The demonstration was due to end but many taking part decided to march on Parliament. A hundred thousand gathered. It was decided to go to the main radio station so that the demands could be broadcast. On the way there, a huge statue of Stalin was dragged off its plinth and smashed.

Thousands more joined the march, including many workers. At the radio station, AVO thugs hidden in the building fired on the crowd, killing many. The crowd continued to advance, overwhelmed the police outside and took their arms to fire at the building.

Workers returned to arms factories where they worked and loaded lorries with arms which were taken to the radio station.

The panicking Communist Party leaders put the `soft' Nagy back as Premier. But it was under his leadership that the government called on the Red Army to help "restore order".

"It was the workers who..saved the struggle from complete collapse. They saw the Nagy issue as largely irrelevant. In the society they were glimpsing through the dust and smoke of the battle in the streets, there would be no Prime Minister, politicians, and no officials or bosses ordering them about," says Andy Anderson, author of Hungary 1956.

"The young workers led the way and everyone followed them," - 21 year old worker at United Electric factory in a Budapest suburb.

Workers and students set up a revolutionary council. The battle continued around the radio station. Nagy called for the laying down of arms and promised widespread democratisation. This failed to deter many people. The revolutionary Council of Workers and Students called for a general strike.


Russian tanks moved in and many barricades were built against them. Fighting went on for three days in Budapest with workers and students using molotovs, arms they had captured and even a small field gun with which they bombarded the tanks.

Meanwhile the revolution was spreading.

At Magyarovar the AVO fired on a crowd killing over a hundred people. Armed workers and students from nearby Gyor arrived. The AVO headquarters was captured, and the surviving AVO thugs were beaten to death or lynched.

The general strike spread through Budapest and out into the main industrial towns. Revolutionary committees and councils were set up all over Hungary. Councils were formed in the mines, the steel mills, the power stations. Many issued programmes. Their essential demands were revolutionary in that they shook the foundations of the bureaucracy and were almost certain to lead from there to the creation of real communism.

Peasants and farm workers organised food deliveries to the urban workers and drove out the State farm collective managers. In some areas land was redistributed, in other the collectives continued under their control.

Soon Budapest prison was captured and all the political prisoners were released. When revelations came of the terrible conditions, torture and beatings, almost every AVO man captured was killed by the crowds.

Nagy now promised the disbanding of the AVO, and the Red Army withdrew from Budapest. However, this was merely to regroup. Nagy was warned by the councils that unless the Red Army withdrew completely, they would force them to.

The Nagy government assured the people that the Russians would not attack again. But soon Pal Maleter and Kovacs, who had been leading lights in the Budapest fighting, were arrested during negotiations with the Red Army. The Red Army opened fire on all the major cities on November 4th. MIG fighters strafed the population. The working class bore the brunt of the fighting that followed. Many Russian tanks were destroyed.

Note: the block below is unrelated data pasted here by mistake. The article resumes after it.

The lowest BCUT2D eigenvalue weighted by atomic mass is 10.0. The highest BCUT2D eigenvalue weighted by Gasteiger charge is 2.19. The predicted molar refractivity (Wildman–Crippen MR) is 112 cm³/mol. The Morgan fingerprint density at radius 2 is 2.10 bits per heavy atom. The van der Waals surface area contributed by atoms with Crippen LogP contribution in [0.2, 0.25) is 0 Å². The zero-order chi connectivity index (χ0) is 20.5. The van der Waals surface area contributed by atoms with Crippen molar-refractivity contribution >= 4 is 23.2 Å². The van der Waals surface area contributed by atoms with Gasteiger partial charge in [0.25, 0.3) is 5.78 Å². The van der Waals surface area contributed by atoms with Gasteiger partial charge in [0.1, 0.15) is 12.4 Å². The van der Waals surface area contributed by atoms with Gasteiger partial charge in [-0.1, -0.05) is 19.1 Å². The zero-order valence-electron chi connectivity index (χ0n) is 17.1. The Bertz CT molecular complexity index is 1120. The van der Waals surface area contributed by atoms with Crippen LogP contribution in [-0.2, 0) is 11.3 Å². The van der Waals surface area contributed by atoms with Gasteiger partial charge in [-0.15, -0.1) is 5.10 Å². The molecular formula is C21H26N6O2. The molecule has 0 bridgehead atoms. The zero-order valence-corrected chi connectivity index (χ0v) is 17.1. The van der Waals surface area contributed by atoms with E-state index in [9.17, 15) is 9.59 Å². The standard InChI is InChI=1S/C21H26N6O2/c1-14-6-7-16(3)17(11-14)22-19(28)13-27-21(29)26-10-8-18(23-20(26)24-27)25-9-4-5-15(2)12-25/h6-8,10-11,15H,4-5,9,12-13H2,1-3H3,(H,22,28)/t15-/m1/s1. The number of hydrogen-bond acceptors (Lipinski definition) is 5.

The AVO came out of the holes in which they had been hiding and began to hang insurgents in groups on the bridges over the Danube in Budapest. Many of those hanged were workers.


By November 14th, armed resistance on a large scale had ended. Although many began to return to work, the strike continued in most industries.

The new government under Janos Kadar started to arrest members of the councils. But the councils continued to consolidate their power and Kadar was forced to hold talks with them.

He began to use other means to destroy the councils. He started issuing ration cards, but only to those who returned to work, and used the Red Army to stop food deliveries to the towns by peasants. Nagy, seen as too liberal, was arrested. Later he and Maleter and others were executed in Moscow.

Kadar began arresting more workers' delegates, as well as delegates of student bodies. Many came forward to take their place. When the State realized this, they went in for wholesale arrests of workers. Mass demonstrations continued, and workers fought the AVO and the army when they came to arrest their delegates. Many were gunned down by the AVO. The arrests and executions continued through 1957. It was announced that the workers councils would be replaced by works councils, controlled by trade union bureaucrats, completely subservient to the State. And finally it was announced that any remaining councils were to be abolished.


It comes as no surprise that the Hungarian working class received no support, no arms, no medical supplies from the Western powers. What they fought for was as much opposed to capitalist democracy as it was to the state capitalism of the Soviet Union.

As for the Western trade unions, they did nothing. The International Confederation of Free Trade Unions rejected an appeal from the workers councils for an international boycott. Contrast this with the action of Liverpool and Hull dockers who refused to touch cargoes on Soviet ships.

The Hungarian Revolution helped dispel the clouds of mystification around the USSR and its satellites. It reaffirmed the notion of unrelenting struggle by the working class against all bosses and masters, no matter how they attempt to disguise themselves as the workers' representatives.

It lights the way to a new society for which so many working people have given their lives.

The best way to honour the Hungarian Revolution is to continue the struggle for human emancipation and the coming of a new society based on equality and social justice.